CRM Crate

Optimizing data query practices in Canvas Apps

In this blogpost, we will learn to optimize & improve the data query practices in Canvas App / Power Apps. Before we begin, ensure you subscribe to CRM Crate to remain informed about the latest developments in the Power Platform field.

Optimizing data query practices in Canvas Apps

In Microsoft Canvas App, part of the Power Apps suite, data querying is a fundamental feature that allows users to interact with data from various sources, such as SharePoint, SQL Server, or Common Data Service, within their applications. By using built-in functions like Filter, Search, LookUp, and Sort, users can efficiently retrieve and manipulate data to suit their app’s needs. These functions enable dynamic data handling, allowing for real-time updates and interactivity. Additionally, Power Apps provides a visual interface to build and test these queries, making it accessible even for those with minimal coding experience. The integration of data querying within Canvas Apps enhances the capability to build robust, data-driven applications, facilitating better decision-making and streamlined business processes.


Improving data querying practices in the Canvas App

When building your app, it’s crucial to streamline your data retrieval process for speed and efficiency. A straightforward approach involves focusing on three key aspects:

  1. Simplifying Data Source: Opt for a single table or view that contains all necessary information. This minimizes the need for complex joins or lookups later on.
  2. Server-side Filtering: Ensure that data is prefiltered on the server to retrieve only what’s needed. This reduces unnecessary data transfer and processing overhead.
  3. Optimized Indexing: Properly index the columns used for filtering or sorting to expedite query execution and enhance overall performance.

For instance, let’s consider a scenario where your Canvas App displays customer and salesperson details in a gallery component. Storing this information in separate tables requires frequent lookups, slowing down the app due to multiple queries. A more efficient approach involves creating a consolidated view that merges customer and salesperson data, serving as the primary data source. This way, your app executes a single query to fetch comprehensive data, enhancing speed and responsiveness.

It’s essential to balance data normalization, which minimizes redundancy for consistency, with the need for optimized querying. Striking this balance ensures your app remains fast and responsive, avoiding unnecessary delays caused by excessive data processing and joins across multiple tables.

Efficient ways for querying data:

    Use server-side views

    Using views is likely the most typical way to strike a balance with these objectives. They offer a unified table setup for inquiries, sift data in advance based on what’s needed for the query, and facilitate connections and comparisons with other tables. Since the view’s filters, comparisons, and connections are processed on the server, it reduces both the data load and the computation needed on the client side.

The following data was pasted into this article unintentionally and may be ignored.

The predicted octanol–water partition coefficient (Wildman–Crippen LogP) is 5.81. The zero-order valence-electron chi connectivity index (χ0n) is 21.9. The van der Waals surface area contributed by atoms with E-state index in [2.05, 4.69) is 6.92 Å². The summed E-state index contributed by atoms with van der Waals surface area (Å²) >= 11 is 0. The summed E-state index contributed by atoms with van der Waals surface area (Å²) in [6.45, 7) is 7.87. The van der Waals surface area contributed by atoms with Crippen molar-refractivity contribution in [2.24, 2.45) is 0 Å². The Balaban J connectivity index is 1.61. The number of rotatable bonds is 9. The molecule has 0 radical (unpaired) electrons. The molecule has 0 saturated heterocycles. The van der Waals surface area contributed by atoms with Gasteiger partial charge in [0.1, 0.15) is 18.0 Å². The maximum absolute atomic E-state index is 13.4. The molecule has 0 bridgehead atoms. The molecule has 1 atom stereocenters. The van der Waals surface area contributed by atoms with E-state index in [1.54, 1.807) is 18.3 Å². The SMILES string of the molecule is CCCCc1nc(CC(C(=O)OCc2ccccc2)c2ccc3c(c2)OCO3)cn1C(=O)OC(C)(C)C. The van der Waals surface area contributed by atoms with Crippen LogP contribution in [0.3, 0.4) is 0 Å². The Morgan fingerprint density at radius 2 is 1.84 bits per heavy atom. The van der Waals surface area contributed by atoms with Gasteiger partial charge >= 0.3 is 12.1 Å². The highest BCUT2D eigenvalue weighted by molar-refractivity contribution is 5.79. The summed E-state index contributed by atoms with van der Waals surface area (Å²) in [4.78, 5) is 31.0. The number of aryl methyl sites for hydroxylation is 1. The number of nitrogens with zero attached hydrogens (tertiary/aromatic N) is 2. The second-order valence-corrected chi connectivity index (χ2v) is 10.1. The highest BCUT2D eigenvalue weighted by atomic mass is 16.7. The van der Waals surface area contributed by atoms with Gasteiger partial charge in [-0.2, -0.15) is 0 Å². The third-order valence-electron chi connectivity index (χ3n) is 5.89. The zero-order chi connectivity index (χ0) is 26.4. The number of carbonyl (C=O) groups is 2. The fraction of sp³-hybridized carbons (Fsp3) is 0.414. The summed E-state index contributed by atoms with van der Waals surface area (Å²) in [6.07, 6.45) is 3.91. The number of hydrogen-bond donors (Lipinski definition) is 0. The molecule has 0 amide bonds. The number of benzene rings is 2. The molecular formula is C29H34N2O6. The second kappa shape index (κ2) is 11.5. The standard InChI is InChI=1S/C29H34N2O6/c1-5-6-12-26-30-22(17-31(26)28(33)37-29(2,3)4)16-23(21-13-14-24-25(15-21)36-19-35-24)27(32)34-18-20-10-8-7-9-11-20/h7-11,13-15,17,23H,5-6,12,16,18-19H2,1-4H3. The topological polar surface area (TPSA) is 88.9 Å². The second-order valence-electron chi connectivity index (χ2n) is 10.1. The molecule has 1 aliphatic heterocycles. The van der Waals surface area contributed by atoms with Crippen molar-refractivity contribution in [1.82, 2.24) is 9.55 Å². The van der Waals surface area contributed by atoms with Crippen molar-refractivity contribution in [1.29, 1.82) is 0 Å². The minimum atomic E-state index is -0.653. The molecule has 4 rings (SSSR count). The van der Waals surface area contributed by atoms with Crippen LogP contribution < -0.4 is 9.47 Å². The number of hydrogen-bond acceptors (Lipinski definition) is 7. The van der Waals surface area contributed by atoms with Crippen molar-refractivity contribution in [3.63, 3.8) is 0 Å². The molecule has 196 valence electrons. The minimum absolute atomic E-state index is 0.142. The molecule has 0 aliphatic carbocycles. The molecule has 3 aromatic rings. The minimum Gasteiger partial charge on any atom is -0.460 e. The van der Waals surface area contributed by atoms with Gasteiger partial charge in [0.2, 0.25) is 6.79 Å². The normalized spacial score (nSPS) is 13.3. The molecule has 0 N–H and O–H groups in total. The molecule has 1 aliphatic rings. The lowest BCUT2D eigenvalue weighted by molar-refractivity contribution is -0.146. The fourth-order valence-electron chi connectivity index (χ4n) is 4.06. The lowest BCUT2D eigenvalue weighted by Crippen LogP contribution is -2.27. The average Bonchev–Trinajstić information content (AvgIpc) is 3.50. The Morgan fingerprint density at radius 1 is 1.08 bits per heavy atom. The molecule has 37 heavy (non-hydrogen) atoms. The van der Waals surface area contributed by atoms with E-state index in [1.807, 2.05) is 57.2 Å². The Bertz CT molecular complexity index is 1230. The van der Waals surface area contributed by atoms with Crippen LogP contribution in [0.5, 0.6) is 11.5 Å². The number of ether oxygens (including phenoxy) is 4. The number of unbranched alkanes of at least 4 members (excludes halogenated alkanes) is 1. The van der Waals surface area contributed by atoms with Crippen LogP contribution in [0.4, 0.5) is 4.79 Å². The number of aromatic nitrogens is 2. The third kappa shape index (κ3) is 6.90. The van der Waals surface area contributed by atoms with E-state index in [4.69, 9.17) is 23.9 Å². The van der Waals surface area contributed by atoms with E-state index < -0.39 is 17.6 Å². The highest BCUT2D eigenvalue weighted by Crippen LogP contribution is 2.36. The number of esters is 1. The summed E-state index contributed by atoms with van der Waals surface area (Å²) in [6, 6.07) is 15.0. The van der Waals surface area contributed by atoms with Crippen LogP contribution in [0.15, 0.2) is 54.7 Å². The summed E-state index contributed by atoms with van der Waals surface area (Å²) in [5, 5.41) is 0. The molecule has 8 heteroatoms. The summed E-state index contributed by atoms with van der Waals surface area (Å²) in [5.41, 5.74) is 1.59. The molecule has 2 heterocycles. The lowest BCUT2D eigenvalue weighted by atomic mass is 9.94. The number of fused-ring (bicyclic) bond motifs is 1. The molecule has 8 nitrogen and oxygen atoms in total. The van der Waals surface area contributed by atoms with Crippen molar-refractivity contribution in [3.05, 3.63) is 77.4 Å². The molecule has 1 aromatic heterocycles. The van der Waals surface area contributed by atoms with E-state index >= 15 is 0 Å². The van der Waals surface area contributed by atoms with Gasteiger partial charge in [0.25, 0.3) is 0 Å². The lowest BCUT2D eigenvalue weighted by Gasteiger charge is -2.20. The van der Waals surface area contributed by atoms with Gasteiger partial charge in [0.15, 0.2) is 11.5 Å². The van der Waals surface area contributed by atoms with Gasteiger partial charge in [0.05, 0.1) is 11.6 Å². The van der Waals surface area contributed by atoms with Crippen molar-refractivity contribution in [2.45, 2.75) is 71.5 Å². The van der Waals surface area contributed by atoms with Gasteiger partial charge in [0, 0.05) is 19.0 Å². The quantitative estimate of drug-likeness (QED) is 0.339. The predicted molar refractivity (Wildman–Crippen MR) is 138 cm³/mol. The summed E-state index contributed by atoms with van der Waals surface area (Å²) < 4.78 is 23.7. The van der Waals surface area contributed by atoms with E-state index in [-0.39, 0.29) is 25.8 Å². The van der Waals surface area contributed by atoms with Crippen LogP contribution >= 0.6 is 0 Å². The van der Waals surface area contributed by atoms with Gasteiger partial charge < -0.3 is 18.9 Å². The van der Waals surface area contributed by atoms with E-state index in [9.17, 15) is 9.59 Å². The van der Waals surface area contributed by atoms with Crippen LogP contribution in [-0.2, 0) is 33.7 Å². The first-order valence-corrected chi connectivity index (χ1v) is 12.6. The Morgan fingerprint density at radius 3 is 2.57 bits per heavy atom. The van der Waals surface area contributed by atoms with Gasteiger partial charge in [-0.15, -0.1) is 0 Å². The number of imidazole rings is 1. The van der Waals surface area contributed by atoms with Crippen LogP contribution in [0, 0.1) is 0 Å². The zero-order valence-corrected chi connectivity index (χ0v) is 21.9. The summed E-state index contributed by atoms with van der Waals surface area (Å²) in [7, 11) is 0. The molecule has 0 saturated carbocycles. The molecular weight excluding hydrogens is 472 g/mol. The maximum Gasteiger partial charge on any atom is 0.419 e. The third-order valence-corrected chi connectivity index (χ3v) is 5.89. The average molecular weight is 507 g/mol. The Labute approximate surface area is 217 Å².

Leverage Power FX functions like StartsWith or Filter

    Power Fx offers various methods for data searching. Typically, opt for an expression that takes advantage of an index, such as StartsWith or Filter, rather than one that scans the entire table, like ‘In’ function. However, using the In operator is suitable for in-memory collections or when dealing with a very small external data source table.

    Prevent multiple invocation of Lookup function

    A gallery can exhibit numerous records sourced from a database. Yet, there are instances where you’d want to showcase additional details from a different database related to the original one. Take, for instance, a gallery displaying customer information—you might also wish to display the salesperson’s name assigned to each customer. However, the salesperson’s details are stored in a separate database. To incorporate this data, you’d utilize a lookup function to match the records between the two databases, essentially expanding the initial table with these lookup values.

    Nevertheless, this expansion process can become quite sluggish when dealing with a large number of records and multiple lookups. For every record in the gallery, the application must execute a distinct query to the secondary database to fetch the lookup value. This translates to numerous queries for each record, leading to prolonged processing times and impacting the overall performance of the application. This phenomenon is often referred to as the “N squared” or “N+1” problem, signifying the quadratic growth in processing time as the number of records increases.

    Think about replicating the data

    To speed up data retrieval in queries, you might copy slow data to a local table for faster access. However, this means the local data might not always be the most current. You’d then need a process, like a daily Power Automate flow, to update the local data. This duplication strategy is common in enterprise apps for better performance.

    0 0 votes
    Article Rating
    Subscribe
    Notify of
    0 Comments
    Inline Feedbacks
    View all comments
    error: CRM Crate Security Engine - Disabled Right Click & Selection!

    Congratulations!

    Well Done,
    Welcome to CRM Crate

    Stay tuned with us and get all latest updates and learning in Microsoft CRM and related techonologes.